A recent Texas federal court ruling leaves the status quo intact and DACA extensions still possible. However, the judge signaled that he could ultimately strike down the DACA program. In our 04.10.18 advisory, we reported that as of that date, applications to extend DACA status were still being processed, along with accompanying employment authorization document (“EAD”) applications, but that an individual who had never held DACA status was barred from filing a new application. In addition, advance parole authorization for reentry after travel outside the United States was no longer available. This situation remains unchanged as of this date, and those who have previously held DACA status (even if it has since lapsed) may apply to renew their DACA status and their EADs as there are no new changes to the DACA program at this time. Those seeking to renew should consult their legal advisors as soon as possible. DWT’s immigration lawyers are available to assist.
Seven states challenged the legality of the Deferred Action for Childhood Arrivals (“DACA”) program, and sought a nationwide injunction in the case of Texas v. Nielsen. In his ruling dated August 17, 2018, U.S. District Court Judge Andrew Hanen, of the U.S. District Court for the Southern District of Texas, found that the DACA program was likely unlawful, but declined to grant an injunction, in view of the existence of numerous other injunctions keeping the DACA program in place for the time being. For example, also on August 17, 2018, the U.S. District Court for the District of Columbia issued an order in NAACP v. Trump that permits renewal applications, but no new DACA applications or applications for advance parole. Judge Hanen is the same federal judge who granted a February 16, 2015 injunction blocking the implementation of the Deferred Action for Parents of Americans (“DAPA”) and an expansion of the DACA program. A 4-4 split of the U.S. Supreme Court in United States v. Texas left his ruling intact.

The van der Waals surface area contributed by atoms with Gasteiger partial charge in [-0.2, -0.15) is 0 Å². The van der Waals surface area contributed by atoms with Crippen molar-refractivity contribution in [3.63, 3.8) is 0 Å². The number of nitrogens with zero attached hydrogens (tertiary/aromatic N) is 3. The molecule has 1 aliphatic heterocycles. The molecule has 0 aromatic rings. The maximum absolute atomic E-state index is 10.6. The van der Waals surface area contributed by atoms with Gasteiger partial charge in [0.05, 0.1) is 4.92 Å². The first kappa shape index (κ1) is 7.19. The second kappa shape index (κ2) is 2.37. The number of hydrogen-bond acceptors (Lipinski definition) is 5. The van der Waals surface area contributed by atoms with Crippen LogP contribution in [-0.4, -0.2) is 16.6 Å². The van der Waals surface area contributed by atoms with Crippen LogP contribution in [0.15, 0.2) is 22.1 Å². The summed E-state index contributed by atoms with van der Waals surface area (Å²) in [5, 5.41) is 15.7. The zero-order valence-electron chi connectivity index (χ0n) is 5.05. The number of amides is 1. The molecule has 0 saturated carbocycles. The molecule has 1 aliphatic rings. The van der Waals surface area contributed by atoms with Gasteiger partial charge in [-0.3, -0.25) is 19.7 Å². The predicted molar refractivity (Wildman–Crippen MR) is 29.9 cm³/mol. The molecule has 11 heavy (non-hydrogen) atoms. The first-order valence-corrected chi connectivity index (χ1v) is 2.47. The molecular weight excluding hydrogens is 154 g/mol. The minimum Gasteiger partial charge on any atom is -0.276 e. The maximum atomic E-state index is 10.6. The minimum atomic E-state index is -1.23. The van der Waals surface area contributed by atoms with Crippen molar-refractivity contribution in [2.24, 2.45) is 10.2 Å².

In the recent Texas case, Judge Hanen found that the balance of private interests fell in favor of the denial of the requested relief, considering that the plaintiff states had not sought the relief earlier, and that enjoining the program now would be contrary to the public interest, as it would “upset the balance” created by the earlier injunctions keeping the DACA program in place. However, considering that Judge Hanen also stated the plaintiffs had “clearly shown” that DACA is likely unlawful, and certified his opinion for appeal to the Fifth Circuit, it is likely that he will ultimately rule against DACA when he eventually enters his decision on the merits. This will likely result in conflicting decisions in the various Federal Circuits, with the issue ultimately decided by the U.S. Supreme Court.
However, at this time, it is still possible to renew DACA status and associated EADs. The immigration lawyers at Davis Wright Tremaine LLP are available to assist or to answer employers’ questions related to their employees’ DACA issues. We will issue DACA updates from time-to-time, as litigation on this issue continues.